Reference: Kini's B2B
Kini, The Hindu review of Inglistan, a Rajesh Talwar novel, says the book is about cultural comparisons, with the leading character holding forth on Indian culture and the crossover - how Gujaratis are the European equivalent of the Jews and how Indian restaurants in London are really Bangaladeshi.
How true.I have found that owners of most of our eating joints in London came from Sylhat district of the then East Pakistan. And they usually named their restaurants after Agra, the Taj or some other renowned Indian landmark or town. There used to be an Agra restaurant in every otherlocality in London of the sixties.
Another piece in The Hindu Sunday magazine, this one on a cross-country rickshaw run, Kini, reminds me of your Delhi-London hitch-hike (1964, was it?). The magazine piece by Antara Das is about a Kochi-Darjeeling three-wheeler ride undertaken by some 30 odd teams, many from Britain. It took them two weeks to finish the 3,500-km course. Compared to what you and our friend Subash Chopra did, thumbing lifts across West Asia and Europe, the auto-rickshaw ride would have been a cakewalk.
I don’t know if Subash and you were thoughtful enough to maintain a diary. Rickshaw-runners, we are told, ran blogs. In the words of a blogger, unfamiliar with the coomon mode of transport in Asian roads, an autorickshaw was no more than ‘ a bench-seat bolted over a two-stroke engine’. As one of them put it in a sum-up post, “…3219 km on the clock, seven spark blugs burnt out, one full service, a total of Rs 200 paid in bribes; and Rs.70, in toll charges”.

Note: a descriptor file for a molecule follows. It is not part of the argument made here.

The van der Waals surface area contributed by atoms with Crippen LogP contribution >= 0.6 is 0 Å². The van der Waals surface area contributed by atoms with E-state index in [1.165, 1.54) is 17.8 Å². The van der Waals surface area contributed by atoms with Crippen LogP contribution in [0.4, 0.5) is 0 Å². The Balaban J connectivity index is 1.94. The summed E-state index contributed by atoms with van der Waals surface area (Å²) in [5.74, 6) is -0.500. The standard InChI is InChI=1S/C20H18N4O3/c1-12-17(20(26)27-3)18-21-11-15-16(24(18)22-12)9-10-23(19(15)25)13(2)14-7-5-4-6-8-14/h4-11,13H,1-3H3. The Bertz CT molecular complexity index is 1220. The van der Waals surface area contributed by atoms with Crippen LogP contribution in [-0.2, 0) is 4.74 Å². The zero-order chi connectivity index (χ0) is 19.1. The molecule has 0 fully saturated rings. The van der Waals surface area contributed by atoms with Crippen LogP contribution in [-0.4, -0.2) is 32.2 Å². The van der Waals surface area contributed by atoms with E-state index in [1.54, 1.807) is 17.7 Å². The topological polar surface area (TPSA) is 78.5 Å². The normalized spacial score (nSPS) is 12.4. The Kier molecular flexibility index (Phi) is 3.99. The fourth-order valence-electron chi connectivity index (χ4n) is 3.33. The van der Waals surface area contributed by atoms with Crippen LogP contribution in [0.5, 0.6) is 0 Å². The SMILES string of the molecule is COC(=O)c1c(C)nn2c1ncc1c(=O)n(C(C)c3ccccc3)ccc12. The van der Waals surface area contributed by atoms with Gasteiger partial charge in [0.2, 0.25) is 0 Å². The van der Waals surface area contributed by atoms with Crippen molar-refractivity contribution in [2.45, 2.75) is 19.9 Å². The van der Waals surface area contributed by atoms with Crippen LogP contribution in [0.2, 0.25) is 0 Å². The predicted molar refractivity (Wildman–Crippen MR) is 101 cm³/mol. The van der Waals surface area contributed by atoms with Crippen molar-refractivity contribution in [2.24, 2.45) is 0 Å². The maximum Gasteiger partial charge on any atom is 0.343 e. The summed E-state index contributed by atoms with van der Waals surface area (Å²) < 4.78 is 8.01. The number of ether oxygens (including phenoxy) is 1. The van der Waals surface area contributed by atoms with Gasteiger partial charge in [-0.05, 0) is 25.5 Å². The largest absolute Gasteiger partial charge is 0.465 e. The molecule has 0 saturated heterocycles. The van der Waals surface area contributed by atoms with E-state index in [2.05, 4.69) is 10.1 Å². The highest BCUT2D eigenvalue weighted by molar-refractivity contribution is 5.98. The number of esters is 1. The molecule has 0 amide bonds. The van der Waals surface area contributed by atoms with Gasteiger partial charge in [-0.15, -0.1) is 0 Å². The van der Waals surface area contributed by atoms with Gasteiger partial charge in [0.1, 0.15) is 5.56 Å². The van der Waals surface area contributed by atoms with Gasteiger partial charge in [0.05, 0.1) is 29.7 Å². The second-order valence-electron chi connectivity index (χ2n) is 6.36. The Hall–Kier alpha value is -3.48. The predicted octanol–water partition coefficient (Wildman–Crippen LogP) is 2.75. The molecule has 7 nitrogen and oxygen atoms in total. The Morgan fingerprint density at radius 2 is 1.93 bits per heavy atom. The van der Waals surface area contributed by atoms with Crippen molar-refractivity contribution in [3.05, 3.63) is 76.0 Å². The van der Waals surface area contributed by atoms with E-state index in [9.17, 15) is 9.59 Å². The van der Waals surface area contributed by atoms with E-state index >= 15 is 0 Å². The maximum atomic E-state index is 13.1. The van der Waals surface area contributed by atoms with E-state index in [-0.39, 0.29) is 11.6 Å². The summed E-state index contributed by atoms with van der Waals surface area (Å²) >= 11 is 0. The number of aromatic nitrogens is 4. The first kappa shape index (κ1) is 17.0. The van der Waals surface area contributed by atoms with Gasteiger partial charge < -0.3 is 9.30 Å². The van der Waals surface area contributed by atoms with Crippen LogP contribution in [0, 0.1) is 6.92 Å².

Maybe, you would like to check out www.rickshawrun.com; might even be driven to put down your thoughts on the 1964 hitch-hike. You don’t hear of people doing this sort of thing nowadays. It is perhaps because thumbing lifts no longer works in most countries. Car owners and truck drivers do not trust strangers with backpacks. Cross-country roads are no longer safe for hitch-hikers; and more countries would refuse Indians transit visa today than they did in the sixties.
In 1967, when a group of us did London-Bombay overland in a 12-seater, Pakistan was the only country (of the eight-nation crossover) that refused me a visa. My British companions had to leave me in Kabul, to fly over and rejoin them in Amritsar, while they drove through the famed Khyber Pass into Pakistan and exited via Lahore and Wagha border to enter India. From Amritsar we took the road again to Bombay.
I guess it took us about 12 or more days, of steady driving , with halts at Grass in Austria, Maribar (Yugoslavia), Istanbul, Tehran, Mehshad, Kandahar, Kabul, and a few other places I can’t recall.